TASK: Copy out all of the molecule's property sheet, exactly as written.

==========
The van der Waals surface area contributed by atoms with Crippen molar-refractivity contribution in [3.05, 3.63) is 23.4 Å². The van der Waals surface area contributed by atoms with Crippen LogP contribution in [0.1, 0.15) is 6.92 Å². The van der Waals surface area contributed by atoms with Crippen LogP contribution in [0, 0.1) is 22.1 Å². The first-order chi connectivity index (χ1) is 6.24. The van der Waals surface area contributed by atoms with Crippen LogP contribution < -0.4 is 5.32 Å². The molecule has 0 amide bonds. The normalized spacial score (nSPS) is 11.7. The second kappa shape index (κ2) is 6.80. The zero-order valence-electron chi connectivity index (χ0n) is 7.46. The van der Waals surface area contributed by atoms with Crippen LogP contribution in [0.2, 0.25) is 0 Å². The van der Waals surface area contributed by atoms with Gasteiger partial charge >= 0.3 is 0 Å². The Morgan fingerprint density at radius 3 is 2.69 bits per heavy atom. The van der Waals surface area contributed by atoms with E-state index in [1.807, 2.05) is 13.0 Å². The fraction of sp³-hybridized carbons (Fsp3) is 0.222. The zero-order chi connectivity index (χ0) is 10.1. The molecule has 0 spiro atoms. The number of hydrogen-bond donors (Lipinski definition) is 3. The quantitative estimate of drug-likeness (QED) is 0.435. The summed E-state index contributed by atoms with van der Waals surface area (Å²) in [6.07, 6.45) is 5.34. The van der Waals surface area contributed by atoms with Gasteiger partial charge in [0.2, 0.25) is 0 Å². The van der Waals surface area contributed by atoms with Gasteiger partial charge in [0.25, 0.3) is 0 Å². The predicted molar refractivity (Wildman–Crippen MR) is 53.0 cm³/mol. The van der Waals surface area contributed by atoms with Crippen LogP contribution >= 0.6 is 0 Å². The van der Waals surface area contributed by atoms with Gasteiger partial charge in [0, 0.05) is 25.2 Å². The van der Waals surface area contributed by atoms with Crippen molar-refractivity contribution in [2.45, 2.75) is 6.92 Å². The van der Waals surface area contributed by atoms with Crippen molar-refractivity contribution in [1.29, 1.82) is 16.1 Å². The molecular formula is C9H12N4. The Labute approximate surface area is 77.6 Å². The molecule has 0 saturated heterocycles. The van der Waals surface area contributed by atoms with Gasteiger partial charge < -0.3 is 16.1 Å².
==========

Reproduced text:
The van der Waals surface area contributed by atoms with Crippen molar-refractivity contribution in [3.05, 3.63) is 23.4 Å². The van der Waals surface area contributed by atoms with Crippen LogP contribution in [0.1, 0.15) is 6.92 Å². The van der Waals surface area contributed by atoms with Crippen LogP contribution in [0, 0.1) is 22.1 Å². The first-order chi connectivity index (χ1) is 6.24. The van der Waals surface area contributed by atoms with Crippen LogP contribution < -0.4 is 5.32 Å². The molecule has 0 amide bonds. The normalized spacial score (nSPS) is 11.7. The second kappa shape index (κ2) is 6.80. The zero-order valence-electron chi connectivity index (χ0n) is 7.46. The van der Waals surface area contributed by atoms with Crippen LogP contribution in [0.2, 0.25) is 0 Å². The van der Waals surface area contributed by atoms with Gasteiger partial charge >= 0.3 is 0 Å². The Morgan fingerprint density at radius 3 is 2.69 bits per heavy atom. The van der Waals surface area contributed by atoms with E-state index in [1.807, 2.05) is 13.0 Å². The fraction of sp³-hybridized carbons (Fsp3) is 0.222. The zero-order chi connectivity index (χ0) is 10.1. The molecule has 0 spiro atoms. The number of hydrogen-bond donors (Lipinski definition) is 3. The quantitative estimate of drug-likeness (QED) is 0.435. The summed E-state index contributed by atoms with van der Waals surface area (Å²) in [6.07, 6.45) is 5.34. The van der Waals surface area contributed by atoms with Gasteiger partial charge in [0.2, 0.25) is 0 Å². The van der Waals surface area contributed by atoms with Gasteiger partial charge in [0.25, 0.3) is 0 Å². The predicted molar refractivity (Wildman–Crippen MR) is 53.0 cm³/mol. The van der Waals surface area contributed by atoms with Crippen LogP contribution >= 0.6 is 0 Å². The van der Waals surface area contributed by atoms with Gasteiger partial charge in [0, 0.05) is 25.2 Å². The van der Waals surface area contributed by atoms with Crippen molar-refractivity contribution in [2.45, 2.75) is 6.92 Å². The van der Waals surface area contributed by atoms with Crippen molar-refractivity contribution in [1.29, 1.82) is 16.1 Å². The molecular formula is C9H12N4. The Labute approximate surface area is 77.6 Å². The molecule has 0 saturated heterocycles. The van der Waals surface area contributed by atoms with Gasteiger partial charge < -0.3 is 16.1 Å².